On February 23 this year, India’s principal trade union confederations jointly organised a mass rally in the national capital. Inflation had seriously been eroding security of livelihoods. And despite acute concerns among the working class, official thinking showed little inclination to go beyond the standard story line that the labour market needed to be “reformed” – that enterprises in other words, needed the power to hire and fire at will.
The trade union rally was a way of showing the world that there was another way of looking at things. It was a way of saying that securing working class livelihoods was a viable strategy of dealing with economic downturn.
It was an alternative discourse that the many news channels based in Delhi and elsewhere proved fairly indifferent to. The following day, newspaper coverage mostly focused on the massive traffic snarls the rally had caused. Delhi’s main English language newspaper, and India’s largest, ran a full page of coverage under the banner headline: “Red wave sweeps city, halts traffic in central Delhi”. In three chosen samples of public reaction, representing presumably the whole range of opinions heard that day, one of the sufferers of the days’ traffic chaos was quoted saying: “If I find out which party is behind the rally, I will never vote for it”. Others complained of vital appointments missed and tasks left unfinished because of the traffic disruption.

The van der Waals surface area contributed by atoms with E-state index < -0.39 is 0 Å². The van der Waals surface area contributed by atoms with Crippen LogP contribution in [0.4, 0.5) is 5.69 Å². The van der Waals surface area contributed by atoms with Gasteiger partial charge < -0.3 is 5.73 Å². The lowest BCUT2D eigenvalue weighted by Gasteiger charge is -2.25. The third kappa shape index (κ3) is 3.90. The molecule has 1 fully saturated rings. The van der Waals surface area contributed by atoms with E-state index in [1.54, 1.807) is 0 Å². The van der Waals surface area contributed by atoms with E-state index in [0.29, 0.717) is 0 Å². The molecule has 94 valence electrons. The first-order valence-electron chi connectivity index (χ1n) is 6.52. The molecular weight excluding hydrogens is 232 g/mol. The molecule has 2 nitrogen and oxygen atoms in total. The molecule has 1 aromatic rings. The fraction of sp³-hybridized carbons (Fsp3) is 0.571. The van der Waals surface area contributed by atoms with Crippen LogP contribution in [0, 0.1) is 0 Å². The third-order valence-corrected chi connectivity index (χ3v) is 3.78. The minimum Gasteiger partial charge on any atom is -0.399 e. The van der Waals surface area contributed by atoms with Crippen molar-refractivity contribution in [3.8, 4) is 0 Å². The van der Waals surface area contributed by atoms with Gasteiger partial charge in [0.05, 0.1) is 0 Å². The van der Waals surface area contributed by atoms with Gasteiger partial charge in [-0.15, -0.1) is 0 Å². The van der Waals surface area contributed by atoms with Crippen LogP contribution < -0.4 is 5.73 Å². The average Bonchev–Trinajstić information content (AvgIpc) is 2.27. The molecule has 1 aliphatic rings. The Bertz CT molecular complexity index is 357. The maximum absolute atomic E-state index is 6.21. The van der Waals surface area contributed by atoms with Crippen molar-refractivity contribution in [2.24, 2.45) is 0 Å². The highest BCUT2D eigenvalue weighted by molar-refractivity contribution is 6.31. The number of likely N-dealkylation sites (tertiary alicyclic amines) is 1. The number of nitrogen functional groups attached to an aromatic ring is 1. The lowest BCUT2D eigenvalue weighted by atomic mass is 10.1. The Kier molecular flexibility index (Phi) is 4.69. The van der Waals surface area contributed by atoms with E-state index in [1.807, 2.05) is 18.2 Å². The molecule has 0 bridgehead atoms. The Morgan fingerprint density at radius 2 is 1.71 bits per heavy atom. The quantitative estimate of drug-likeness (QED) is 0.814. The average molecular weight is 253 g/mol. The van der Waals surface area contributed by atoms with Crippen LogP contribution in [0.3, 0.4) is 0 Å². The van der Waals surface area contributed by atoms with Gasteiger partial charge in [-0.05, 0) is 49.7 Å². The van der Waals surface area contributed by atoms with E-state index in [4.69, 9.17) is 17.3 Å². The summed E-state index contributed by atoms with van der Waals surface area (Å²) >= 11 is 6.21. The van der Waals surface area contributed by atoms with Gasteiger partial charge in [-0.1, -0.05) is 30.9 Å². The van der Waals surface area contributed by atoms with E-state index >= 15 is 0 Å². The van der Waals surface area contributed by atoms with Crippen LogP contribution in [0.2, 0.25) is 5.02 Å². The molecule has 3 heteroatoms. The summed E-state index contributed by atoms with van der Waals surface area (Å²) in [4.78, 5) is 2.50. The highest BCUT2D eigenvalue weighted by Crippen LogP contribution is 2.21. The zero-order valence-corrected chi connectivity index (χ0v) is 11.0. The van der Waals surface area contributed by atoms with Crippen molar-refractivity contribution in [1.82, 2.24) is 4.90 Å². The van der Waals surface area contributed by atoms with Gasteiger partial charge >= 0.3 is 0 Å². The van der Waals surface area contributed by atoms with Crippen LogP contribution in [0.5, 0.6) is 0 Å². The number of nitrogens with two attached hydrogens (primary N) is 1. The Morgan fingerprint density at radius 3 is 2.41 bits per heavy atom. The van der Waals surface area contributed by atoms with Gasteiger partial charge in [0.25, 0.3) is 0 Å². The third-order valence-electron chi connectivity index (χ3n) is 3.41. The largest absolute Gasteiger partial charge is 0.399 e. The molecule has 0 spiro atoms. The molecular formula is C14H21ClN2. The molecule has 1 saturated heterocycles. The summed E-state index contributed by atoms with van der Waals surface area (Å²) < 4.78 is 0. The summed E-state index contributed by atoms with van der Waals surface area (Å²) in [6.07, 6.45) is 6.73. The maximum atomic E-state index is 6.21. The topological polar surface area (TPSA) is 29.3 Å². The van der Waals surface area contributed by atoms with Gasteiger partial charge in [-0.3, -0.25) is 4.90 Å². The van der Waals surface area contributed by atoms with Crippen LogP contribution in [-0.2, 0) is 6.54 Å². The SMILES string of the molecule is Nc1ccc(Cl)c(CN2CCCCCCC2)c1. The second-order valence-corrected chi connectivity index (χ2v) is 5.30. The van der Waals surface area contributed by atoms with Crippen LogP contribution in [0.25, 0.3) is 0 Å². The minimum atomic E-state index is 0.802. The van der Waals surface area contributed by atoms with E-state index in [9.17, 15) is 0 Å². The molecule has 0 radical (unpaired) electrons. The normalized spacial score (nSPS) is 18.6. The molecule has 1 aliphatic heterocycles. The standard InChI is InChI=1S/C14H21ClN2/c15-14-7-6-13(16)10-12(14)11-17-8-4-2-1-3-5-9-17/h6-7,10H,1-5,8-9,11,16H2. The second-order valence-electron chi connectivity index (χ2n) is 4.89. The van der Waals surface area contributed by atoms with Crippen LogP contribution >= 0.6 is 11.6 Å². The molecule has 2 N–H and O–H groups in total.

On August 16, Delhi saw another mass gathering on the streets, this time to protest a local police decision to arrest a 74-year old social campaigner rather than let him begin an indefinite fast. Anna Hazare had once before gone on hunger fast at a prominent spot in the capital city, to prod the government in to bringing in a law setting up a watchdog to enforce standards of probity in public life. The event captured the news agenda for four days. It ended in what was gloatingly called a “capitulation” by the government and an agreement to draft a law in consultation with a team of civil society activists nominated by Hazare.